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Fables and Fairy Tales. 0012: Charles Perrault, The Interesting Story of Cinderella and Her Glass Slipper

Author: Perrault, Charles (abridged from)
Title: The interesting story of Cinderella and her glass slipper
Cat. Number: 0012
Date: No date but 1814?
1st Edition: Perrault first published 'Cinderella' as one of his Histoires ou contes du temps passé in 1697; they were first translated into English, as Histories, or tales of past times, in 1729
Pub. Place: Banbury
Publisher: J. G. Rusher
Price: Unknown
Pages: 1 vol., 15pp.
Size: 9.5 x 6.5 cm
Illustrations: Frontispiece plus 7 wood engravings

Images of all pages of this book

Page 004 of item 0012

Introductory essay

Edwin Pearson, in a compendium of Banbury Chap Books and Nursery Toy Book Literature dates Rusher's edition of Cinderella to c.1814 but gives no evidence to support his claim. Pearson also attests that the book's illustrations were designed by Cruikshank and engraved by Branston (Pearson 1890: 42). Allen Robert Branston (1778-1827) was a well-known London engraver in the first two decades of the nineteenth century. Isaac Cruikshank (1756?-1811?) designed several frontispieces in the late eighteenth century, but his son George (1792-1878) was much better known for his book illustrations. He began to design engravings in about 1810, but he made his name with the designs for the first English translation of the Grimms' fairy tales in 1823. It is certainly possible that George Cruikshank produced work for Rusher in c.1814, before he had fully established himself. It is also possible that Cruikshank and Branston produced their engravings in London and then sold copies of the wood blocks to one or more provincial publishers, such as Rusher. It is also possible that these engravings were not by Cruikshank and Branston themselves, but that they were either pirated or have been erroneously attributed to them (just as so many wood engravings from the same period have been mis-attributed to Thomas Bewick). The wood-cut showing a woman playing the harpsichord to a lover, which features here on the outside back cover also appears on an undated battledore in the Hockliffe Collection: 0489.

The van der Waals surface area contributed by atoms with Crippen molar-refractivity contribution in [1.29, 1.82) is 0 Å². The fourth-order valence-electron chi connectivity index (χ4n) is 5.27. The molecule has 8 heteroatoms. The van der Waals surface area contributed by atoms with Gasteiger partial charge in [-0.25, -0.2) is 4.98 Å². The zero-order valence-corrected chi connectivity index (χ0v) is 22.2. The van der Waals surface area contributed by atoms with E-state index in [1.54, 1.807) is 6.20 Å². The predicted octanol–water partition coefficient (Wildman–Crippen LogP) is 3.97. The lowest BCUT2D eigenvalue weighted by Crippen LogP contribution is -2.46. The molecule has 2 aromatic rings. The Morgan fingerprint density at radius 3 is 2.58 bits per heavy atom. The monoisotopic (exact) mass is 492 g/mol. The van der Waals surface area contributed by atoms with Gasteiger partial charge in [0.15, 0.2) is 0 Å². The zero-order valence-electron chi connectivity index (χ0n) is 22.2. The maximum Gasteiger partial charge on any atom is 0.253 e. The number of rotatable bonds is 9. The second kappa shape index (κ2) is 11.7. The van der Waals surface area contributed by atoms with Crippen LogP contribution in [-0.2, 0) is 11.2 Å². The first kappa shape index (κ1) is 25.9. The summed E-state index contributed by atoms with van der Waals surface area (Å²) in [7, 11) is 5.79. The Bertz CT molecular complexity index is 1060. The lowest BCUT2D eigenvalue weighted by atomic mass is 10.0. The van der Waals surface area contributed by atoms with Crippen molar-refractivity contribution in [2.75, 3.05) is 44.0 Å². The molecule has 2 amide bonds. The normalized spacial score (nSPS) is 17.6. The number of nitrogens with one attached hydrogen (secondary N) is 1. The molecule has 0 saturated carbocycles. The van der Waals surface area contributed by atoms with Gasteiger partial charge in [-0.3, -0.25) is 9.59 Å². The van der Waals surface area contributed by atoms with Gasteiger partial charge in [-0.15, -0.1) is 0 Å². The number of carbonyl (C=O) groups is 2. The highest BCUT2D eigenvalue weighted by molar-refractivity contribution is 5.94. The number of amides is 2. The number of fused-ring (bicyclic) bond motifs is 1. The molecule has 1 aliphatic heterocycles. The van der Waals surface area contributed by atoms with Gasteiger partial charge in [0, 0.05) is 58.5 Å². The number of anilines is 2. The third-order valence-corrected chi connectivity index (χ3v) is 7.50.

Interestingly, George Cruikshank produced his own version of Cinderella in 1854. Like his other re-worked fairy tales, it had a strong temperance message. The fairy godmother urges the King to celebrate the marriage of his son to Cinderella by destroying all the strong drink in the kingdom.

Rusher's of Banbury was a leading producer of chapbooks, but one about whom little is known. John Golby Rusher (1784-1877) succeeded his father William (1759-1849) in his printing business, and established Banbury as an important publishing centre. He was still printing as late as 1872. Beyond this meagre data, we have only Rusher's own description of his enterprise to go on. His own Galloping Guide to the ABC contains this verse :

At RUSHER'S fam'd Warehouse,

Books, Pictures and Toys,

Are selling to please all

The good Girls and Boys:

For youth of all ages

There's plenty in store,

Amusement, instruction,

For rich and for poor. (Stockham 1980, 29)

For other texts in the Hockliffe Collection published by Rusher see 0022, 0083, 0084, 0093, 0112, 0474, 0475, 0476, 0679, 0682, 0689 and 0787.

The Hockliffe Collection possesses two further, probably contemporary versions of Cinderella: 0013 and (as part of a collection of Mother Goose's Tales: 0031.

For more on Cinderella see Warner 1995, 201-217, and Opie 1980.

Pearson, Edwin, Banbury chap books and nursery toy book literature [of 18th and 19th C.], London, 1890

Stockham, Peter, 'On Selling Children's Books', The Private Library, 3rd ser., 3, i (Spring 1980), 21-36

Warner, Marina, From the Beast to the Blonde. On Fairy Tales and their Tellers, 1994, rpt. London: Vintage, 1995

Opie, Peter and Iona, The Classic Fairy Tales, Oxford: Oxford University Press, 1974, rpt. London, 1980